pixel_location.col = dim;
//Use the y element of mid_point to determine
//matrix row
84
if (*(y_scale + dim i 1) < mid_point.y_coord)
{
if (mid_point.y_coord < *(y_scale+dimi))
pixel_location.row = i+1;
}
if (mid_point.y_coord == double(*(y_scale + dim)))
pixel_location.row = 1;
}
}
//GET_BOUNDS: There cure four sides to each pixel. As a pencil
//passes through adjacent pixels it intersects the boundaries.
//This function determines which pixel boundaries may be
//intersected by next by a pencil.
void get_bounds(double *x_scale, double *y_scale, int dim,
double &x_hi, double &x_lo, double &y_hi,
double &y_lo, Coord rad_hit)
C
//ASSIGN VERTICAL BOUNDARIES
if (*(x_scale ) == rad_hit.x_coord)
C
x_lo = rad_hit.x_coord;
x_hi = *(x_scale + 1);
>
else if (*(x_scale + dim) == rad.hit.x_coord)
{
x_lo = *(x_scale + dim 1);
x_hi = rad_hit.x_coord;
>
else
{
for(int i=0;i < dim; i++)
{
if(*(x_scale + i) < rad_hit.x.coord)
C
if(*(x_scale + i+1) > rad.hit.x_coord)
{
85
x_lo
= *(x_scale + i);
x_hi = *(x_scale + i + 1);
>
else if (*(x_scale + i+1) == rad_hit.x_coord)
C
x_lo = *(x_scale + i);
x_hi = *(x_scale + i + 2);
}
}
>
}
//ASSIGN HORIZONTAL BOUNDARIES
if (*(y_scale ) == rad_hit.y_coord)
{
y_lo = rad_hit.y_coord;
y_hi = *(y_scale + 1);
>
else if (*(y_scale + dim) == rad_hit.y_coord)
{
y_lo = *(y_scale + dim 1);
y_hi = rad_hit.y_coord;
}
else
{
for(int i=0;i < dim ; i++)
{
if(*(y_scale + i) < rad_hit.y_coord)
C
if(*(y_scale + i+1) > rad_hit.y_coord)
C
y_lo = *(y_scale + i);
y_hi = *(y_scale + i + 1);
>
else if (*(y_scale + i+1) == rad_hit.y_coord)
C
86
y_lo = *(y_scale + i);
y_hi = *(y_scale + i + 2);
>
>
}
>
}
//AMPL_DATA: Write and format the set and parameter data
//needed in the rtp mip model to an AMPL readable file.
//This function doesnt manipulate the dose data.
int ampl_data(char filename[MAX_STRING_LEN], int dim, int beam,
int num_beams, int max_row_item, int num_pencils,
int beta_penalty, double alpha_penalty,
int int_up_bound, double int_low_bound)
{
ofstream fp; //pointer to output file
fp.open(filename,ios:rout);
if (!fp)
{
cerr"ERROR: Could not open file.Xn";
return 0;
>
fp.setf(ios::showpoint);
fp setprecision(O);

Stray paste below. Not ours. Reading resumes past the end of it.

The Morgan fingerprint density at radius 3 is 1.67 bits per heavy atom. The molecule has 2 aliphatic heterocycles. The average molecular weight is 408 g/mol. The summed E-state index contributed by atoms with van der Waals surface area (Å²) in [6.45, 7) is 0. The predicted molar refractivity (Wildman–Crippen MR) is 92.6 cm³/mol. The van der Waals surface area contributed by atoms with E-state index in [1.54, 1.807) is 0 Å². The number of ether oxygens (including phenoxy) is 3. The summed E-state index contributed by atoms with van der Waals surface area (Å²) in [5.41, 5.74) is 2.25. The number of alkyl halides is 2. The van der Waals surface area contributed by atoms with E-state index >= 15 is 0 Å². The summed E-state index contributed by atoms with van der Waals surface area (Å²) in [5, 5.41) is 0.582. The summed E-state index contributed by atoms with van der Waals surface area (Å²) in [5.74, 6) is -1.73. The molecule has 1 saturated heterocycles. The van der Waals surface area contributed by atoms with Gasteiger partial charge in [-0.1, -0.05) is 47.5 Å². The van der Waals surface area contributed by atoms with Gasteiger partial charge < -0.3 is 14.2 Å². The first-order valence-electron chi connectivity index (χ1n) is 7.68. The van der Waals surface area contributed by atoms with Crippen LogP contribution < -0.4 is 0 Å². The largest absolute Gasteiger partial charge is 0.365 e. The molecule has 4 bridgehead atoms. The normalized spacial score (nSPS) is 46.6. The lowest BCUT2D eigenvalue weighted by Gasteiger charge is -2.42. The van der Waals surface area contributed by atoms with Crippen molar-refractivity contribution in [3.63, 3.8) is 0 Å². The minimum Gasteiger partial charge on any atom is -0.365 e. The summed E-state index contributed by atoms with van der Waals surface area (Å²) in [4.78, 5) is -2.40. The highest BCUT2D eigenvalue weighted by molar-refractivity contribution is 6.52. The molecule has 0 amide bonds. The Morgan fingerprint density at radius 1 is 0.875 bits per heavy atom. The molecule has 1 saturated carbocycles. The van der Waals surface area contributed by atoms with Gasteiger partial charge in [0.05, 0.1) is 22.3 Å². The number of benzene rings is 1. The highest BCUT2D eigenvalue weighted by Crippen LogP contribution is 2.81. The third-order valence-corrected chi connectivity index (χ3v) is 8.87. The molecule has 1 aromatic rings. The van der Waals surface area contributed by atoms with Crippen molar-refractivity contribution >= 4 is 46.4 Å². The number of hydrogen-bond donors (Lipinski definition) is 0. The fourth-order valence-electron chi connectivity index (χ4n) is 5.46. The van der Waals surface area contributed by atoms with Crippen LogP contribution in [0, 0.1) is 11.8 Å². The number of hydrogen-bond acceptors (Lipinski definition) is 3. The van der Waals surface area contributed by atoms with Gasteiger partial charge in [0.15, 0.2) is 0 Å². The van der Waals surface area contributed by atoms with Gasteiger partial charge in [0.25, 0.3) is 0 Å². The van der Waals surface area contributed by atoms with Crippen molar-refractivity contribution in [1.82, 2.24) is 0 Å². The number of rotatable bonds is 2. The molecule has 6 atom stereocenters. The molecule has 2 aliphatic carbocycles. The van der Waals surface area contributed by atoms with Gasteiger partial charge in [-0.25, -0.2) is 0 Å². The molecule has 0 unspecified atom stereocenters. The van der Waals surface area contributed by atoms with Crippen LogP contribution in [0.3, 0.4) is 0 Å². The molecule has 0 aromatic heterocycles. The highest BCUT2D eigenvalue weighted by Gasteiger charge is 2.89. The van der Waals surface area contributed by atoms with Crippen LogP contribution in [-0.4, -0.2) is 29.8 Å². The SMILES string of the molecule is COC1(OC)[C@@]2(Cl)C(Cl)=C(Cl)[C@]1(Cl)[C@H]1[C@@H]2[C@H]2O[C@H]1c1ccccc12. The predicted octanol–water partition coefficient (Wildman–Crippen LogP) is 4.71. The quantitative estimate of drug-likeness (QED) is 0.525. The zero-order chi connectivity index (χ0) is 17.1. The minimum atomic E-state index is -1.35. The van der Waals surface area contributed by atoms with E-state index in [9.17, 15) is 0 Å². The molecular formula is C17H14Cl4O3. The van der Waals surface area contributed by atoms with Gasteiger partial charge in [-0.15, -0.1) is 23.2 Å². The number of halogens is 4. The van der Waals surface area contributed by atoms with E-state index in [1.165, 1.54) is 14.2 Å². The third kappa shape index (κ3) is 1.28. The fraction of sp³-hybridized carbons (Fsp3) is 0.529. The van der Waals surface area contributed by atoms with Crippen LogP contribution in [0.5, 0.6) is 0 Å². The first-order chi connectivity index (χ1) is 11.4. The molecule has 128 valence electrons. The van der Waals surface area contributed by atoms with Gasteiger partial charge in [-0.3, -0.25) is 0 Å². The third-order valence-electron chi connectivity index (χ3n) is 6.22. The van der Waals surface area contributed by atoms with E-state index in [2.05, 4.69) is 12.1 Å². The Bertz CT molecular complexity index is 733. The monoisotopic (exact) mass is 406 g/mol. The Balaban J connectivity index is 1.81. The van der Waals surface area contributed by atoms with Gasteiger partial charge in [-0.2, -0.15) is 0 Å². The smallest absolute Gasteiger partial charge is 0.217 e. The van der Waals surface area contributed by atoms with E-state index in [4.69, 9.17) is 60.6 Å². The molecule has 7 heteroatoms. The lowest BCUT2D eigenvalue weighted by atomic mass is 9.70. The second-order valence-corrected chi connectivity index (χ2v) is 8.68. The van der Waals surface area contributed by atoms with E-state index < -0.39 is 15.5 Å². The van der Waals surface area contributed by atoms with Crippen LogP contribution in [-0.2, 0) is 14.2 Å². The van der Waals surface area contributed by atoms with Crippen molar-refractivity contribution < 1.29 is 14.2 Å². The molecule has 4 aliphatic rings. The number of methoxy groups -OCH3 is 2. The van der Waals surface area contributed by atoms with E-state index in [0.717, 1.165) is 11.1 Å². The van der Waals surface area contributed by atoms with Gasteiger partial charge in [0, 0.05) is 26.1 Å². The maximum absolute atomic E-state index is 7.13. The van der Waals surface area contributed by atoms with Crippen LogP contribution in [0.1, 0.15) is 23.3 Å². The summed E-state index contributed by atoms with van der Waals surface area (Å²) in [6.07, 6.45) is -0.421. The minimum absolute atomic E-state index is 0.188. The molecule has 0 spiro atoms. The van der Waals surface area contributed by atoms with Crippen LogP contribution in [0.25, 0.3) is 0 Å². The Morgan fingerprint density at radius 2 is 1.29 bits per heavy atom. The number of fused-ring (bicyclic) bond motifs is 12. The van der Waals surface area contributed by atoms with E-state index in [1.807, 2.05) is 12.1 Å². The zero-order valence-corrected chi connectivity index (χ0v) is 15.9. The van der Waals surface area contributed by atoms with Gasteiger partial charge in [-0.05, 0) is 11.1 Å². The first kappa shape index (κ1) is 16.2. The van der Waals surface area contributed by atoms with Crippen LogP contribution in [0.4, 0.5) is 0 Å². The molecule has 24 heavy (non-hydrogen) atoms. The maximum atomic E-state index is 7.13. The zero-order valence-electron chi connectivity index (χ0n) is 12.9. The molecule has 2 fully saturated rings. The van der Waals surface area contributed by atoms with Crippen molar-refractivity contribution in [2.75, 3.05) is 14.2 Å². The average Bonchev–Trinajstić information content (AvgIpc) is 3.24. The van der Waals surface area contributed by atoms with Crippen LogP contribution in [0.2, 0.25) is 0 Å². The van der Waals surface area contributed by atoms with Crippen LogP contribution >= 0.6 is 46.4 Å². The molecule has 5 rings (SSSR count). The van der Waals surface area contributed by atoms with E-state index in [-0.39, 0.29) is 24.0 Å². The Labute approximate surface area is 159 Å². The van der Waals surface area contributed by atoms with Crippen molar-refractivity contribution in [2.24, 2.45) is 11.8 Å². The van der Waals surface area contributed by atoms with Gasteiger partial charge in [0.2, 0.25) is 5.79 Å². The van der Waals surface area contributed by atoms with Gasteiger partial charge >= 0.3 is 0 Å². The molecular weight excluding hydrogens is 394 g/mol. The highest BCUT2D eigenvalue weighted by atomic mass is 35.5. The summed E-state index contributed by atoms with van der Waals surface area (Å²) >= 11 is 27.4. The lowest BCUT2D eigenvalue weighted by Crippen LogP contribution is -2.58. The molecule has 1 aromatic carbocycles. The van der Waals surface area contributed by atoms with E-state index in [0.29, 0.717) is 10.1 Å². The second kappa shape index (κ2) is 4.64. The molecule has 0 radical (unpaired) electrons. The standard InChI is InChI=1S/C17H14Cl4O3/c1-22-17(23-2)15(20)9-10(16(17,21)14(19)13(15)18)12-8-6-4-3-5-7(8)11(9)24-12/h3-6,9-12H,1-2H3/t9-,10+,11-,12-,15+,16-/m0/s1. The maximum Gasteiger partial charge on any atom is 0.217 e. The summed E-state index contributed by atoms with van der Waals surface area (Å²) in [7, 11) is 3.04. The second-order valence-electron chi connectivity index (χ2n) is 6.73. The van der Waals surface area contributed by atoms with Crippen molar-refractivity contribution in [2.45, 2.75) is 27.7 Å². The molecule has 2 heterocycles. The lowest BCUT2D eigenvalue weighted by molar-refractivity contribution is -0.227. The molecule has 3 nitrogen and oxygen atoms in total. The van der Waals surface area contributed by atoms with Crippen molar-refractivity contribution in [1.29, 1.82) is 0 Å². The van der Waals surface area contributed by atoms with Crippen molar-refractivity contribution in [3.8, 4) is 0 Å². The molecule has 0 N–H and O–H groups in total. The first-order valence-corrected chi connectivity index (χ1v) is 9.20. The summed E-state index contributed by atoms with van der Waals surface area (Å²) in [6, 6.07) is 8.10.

fp "set pencils :=
for(int i=l; i<=num_pencils; i = i + max_row_item)
{
for(int k=0; k
{
if(i+k < num_pencils)
fp "p" << i+k
else if (i+k == num_pencils)
fp "p" << i+k
else
break;
87
>
fp endl;
}
fp "set beams := ";
for(int i=0; i < num_beams; i = i + max_row_item)
C
for(int k=0; k
if(i+k < num_beams 1)
fp "b" i+k
else if (i+k == mun_beams 1)
fp "b" i+k
else
break;
}
fp endl;
>
fp "set pixels :=";
int count = 0;
for(int i=l; i <= dim; i++)
{
for(int j=l; j <= dim; j++)
C
if(i*j == dim*dim)
fp i j ";\n";
else if (count < max_row_item)
fp i j
else
C
fp i j ",\n";
count = 0;
>
count++;
}
}
fp.closeO ;
return 1;
88
>
//USER_INPUT: Uses references to store user input in
//main variables
void user_input(unsigned long int &dim,
unsigned long int &num_pencils,
unsigned long int &num_beams,int &beta_penalty, double
&alpha_penalty, int &int_up_bound, double &int_low_bound,
char filename[MAX_STRING_LEN] char mufile[MAX_STRING_LEN])
C
cout "DIM: "; cin dim;
cout "PENCILS (per beam): "; cin num_pencils;
cout "BEAMS (total in model): cin num_beams;
cout "input MU FILENAME (from MATLAB): ";
cin muf ile;
cout "output FILENAME (an AMPLA file): ";
cin filename;
>
89
References
[1] Dimitris Bertsimas and John N. Tsitsiklis. Introduction to Linear Opti
mization. Athena Scientific, Belmont, Massachusetts, 1997.
[2] Michael C. Ferris and O.L. Magasarian Linear programming with matlab.
Unpublished, May 1997.
[3] Robert Fourer, David M. Gay, and Brian W. Kernighan. AMPL: A Model
ing Language For Mathematical Programming. Boyd and Fraser publishing
company, Danvers, Massachusetts, 1993.
[4] ILOG, France. ILOG CPLEX 6.5, 1999.
[5] O.L. Magasarian. Machine learning via polyhedral concave minimization.
In H. Fischer, B. Riedmueller, and S. Schaeffler, editors, Applied Mathemat
ics and Parallel Computing Festschrift for Klaus Ritter, pages 175188.
PhysicaVerlag A SpringerVerlag Company, Heidelberg, 1996.
[6] O.L. Magasarian. Minimumsupport solutions of polyhedral concave pro
grams. Optimization., 45:149162, 1999.
[7] Francis Newman. A linear program for beam angle and intensity optimiza
tion in the radiotherapy treatment of tumors. Unpublished, May 1997.
[8] R.T. Rockafeller. Convex Analysis. Princeton University Press, Princeton,
New Jersey, 1970.
90